Last year, when everything was great and wonderful, it was common practice for me and a friend to respond to each sparkling piece of good news with the refrain . . . We’re all gonna die.
This was punctuated with the sound affect – pooouuucchhhh!
This year, now that everything is awful and worrisome, it’s still common for my friend and me to evoke the refrain. The fact that my funny friend and I are both cancer survivors is not without significance – although this of course does not change the basic facts of life, on or under the ground.
-Ron Keyson, May 2009
As the gallery enters it’s 10th year, we’ve decided to celebrate our past collaborations with invited curators, a few of which were tasked with suggesting an artist to participate in this exhibition. We’re all gonna die. is a reprisal of an exhibition curated by Ron Keyson who passed away in 2011 due to complications from cancer. In his memory, and to pay homage to his darkly humorous exhibition, we (again) existentially bring to you: We’re all gonna die.
Rob Andrade’s work examines the artificiality of materials that shape our modern urban landscape, specifically focusing on analyzing formal gardens designed to manipulate social interactions and individual contemplation. This artificial interaction is suspect; the artist asks to reconsider the artifice and gather your suspicions about what is happening beneath the surface.
Buhm Hong is an artist that uses memories and their power to continuously shape our worldview, including our perception of real and imagined spaces. His video series Visit draws its imagery from real spaces recreated from memory. As the drawn images move and change, to the staccato soundtrack, the rooms oscillate between the unfamiliar and the eerily familiar, marking at points the places where we’ve already been and where we will all eventually arrive.
Rachel Phillips is an artist that uses character-based imagery that expresses attitudes and emotions. Her brushwork moves instinctually, pushing a stream of consciousness composition into play with strong geometry and colors that range from primary to acrid. Her more recent works reflect the artist’s existential dread of the Trump presidency and the foreboding of what is to come.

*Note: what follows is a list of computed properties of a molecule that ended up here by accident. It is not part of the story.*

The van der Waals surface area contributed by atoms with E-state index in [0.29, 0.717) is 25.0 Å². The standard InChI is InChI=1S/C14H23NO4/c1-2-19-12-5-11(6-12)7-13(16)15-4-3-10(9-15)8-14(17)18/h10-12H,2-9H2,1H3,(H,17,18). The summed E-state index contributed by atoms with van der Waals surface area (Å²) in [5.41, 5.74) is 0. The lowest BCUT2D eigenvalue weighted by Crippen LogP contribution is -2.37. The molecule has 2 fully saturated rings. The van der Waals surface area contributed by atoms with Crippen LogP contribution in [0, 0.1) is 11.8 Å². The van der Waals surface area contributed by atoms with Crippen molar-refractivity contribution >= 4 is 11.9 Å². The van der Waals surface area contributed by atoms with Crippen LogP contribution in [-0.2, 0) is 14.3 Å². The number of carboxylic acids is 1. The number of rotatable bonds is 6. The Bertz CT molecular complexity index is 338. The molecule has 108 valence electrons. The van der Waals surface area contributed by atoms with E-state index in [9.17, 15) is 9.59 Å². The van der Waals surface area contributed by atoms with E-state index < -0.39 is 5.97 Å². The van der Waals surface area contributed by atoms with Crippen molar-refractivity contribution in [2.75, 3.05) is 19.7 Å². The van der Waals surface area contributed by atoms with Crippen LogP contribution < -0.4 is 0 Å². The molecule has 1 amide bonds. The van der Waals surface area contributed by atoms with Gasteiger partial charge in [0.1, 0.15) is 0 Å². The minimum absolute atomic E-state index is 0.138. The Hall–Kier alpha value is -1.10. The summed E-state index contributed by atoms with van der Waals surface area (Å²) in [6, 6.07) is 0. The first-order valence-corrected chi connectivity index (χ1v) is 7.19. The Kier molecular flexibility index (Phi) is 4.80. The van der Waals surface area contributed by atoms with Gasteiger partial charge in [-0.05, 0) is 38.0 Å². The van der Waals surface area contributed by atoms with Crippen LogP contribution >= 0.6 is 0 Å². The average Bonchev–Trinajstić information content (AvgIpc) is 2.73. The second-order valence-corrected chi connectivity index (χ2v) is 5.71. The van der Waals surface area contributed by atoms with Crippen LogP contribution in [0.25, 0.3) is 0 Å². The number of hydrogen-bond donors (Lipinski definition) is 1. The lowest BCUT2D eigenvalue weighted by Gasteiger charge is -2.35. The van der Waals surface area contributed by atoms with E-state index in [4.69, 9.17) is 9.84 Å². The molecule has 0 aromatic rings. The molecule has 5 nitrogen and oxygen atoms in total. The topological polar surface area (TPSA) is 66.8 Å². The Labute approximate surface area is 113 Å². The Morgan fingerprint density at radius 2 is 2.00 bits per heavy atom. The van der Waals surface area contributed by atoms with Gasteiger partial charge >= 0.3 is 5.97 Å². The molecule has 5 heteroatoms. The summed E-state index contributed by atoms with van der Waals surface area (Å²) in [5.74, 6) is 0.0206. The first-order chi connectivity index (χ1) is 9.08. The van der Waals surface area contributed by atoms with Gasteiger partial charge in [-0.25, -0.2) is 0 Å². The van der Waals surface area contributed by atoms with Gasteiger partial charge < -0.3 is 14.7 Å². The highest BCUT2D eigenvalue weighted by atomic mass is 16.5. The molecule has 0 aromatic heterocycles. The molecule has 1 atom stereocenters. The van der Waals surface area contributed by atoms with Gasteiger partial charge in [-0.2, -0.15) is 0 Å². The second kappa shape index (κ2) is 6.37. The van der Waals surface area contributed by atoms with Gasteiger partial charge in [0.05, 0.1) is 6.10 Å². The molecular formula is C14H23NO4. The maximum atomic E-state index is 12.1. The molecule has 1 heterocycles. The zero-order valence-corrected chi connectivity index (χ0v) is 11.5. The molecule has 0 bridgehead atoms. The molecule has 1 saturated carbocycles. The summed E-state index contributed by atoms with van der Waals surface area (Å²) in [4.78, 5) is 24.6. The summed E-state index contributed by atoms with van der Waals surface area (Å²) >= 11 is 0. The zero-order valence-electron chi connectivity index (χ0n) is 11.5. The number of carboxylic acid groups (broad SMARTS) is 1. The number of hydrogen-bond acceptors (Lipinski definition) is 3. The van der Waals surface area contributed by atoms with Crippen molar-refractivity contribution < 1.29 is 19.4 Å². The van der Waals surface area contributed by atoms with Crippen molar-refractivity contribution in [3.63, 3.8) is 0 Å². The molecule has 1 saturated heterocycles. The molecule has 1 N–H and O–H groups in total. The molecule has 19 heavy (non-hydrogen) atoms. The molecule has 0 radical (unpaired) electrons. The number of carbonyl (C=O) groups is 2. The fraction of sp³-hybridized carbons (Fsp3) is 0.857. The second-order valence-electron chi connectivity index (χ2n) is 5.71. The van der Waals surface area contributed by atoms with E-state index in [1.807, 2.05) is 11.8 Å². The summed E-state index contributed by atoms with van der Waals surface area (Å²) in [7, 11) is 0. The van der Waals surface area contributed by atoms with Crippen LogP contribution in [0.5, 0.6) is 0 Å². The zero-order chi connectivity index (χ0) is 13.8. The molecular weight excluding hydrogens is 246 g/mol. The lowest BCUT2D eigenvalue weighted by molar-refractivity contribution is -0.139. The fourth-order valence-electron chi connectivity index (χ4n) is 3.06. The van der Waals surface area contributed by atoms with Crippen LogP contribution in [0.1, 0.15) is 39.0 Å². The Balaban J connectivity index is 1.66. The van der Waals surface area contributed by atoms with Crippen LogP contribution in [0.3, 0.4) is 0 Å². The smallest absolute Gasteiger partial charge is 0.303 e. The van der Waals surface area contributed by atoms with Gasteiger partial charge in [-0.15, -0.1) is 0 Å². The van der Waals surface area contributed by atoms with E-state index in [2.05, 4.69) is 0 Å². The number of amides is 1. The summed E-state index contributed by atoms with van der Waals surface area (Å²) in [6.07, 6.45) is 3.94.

Andy Milien is a sculptor that explores how the mind is constantly trying to understand information. Paradoxically juxtaposing elements bound together by glue, screws, a weld, or tension results in a family that stands for a purpose. His untitled sculpture is composed of 3 elements: hand balls, a bicycle wheel and steel legs; an endless circle of frozen energy bound within a motionless wheel.
In Lucia Simek’s video, Fountain (2013), we see the artist’s Sisyphean effort to contain the spill from an overflowing wheel barrow using a myriad of instruments that range from practical to absurd. In contrast, the video is accompanied by two works on paper with the text burnished into the surface until the words have a carpet texture. The bubbling text on the clean white surface to reveal the words GAS FIRE and CAR FIRE, not with a bang but with a whimper.
Aaron Williams’ gradient blue photographs are a response to his struggle with mid-century painters. The images of sky were taken outside of de Kooning’s studio on Eastern Long Island. Originally shown alongside images of sky taken from outside the artist’s studio, the photos are a tacit record of place and the studio process, the characterless reference lends itself to an introspective investigation into the known and the unknown.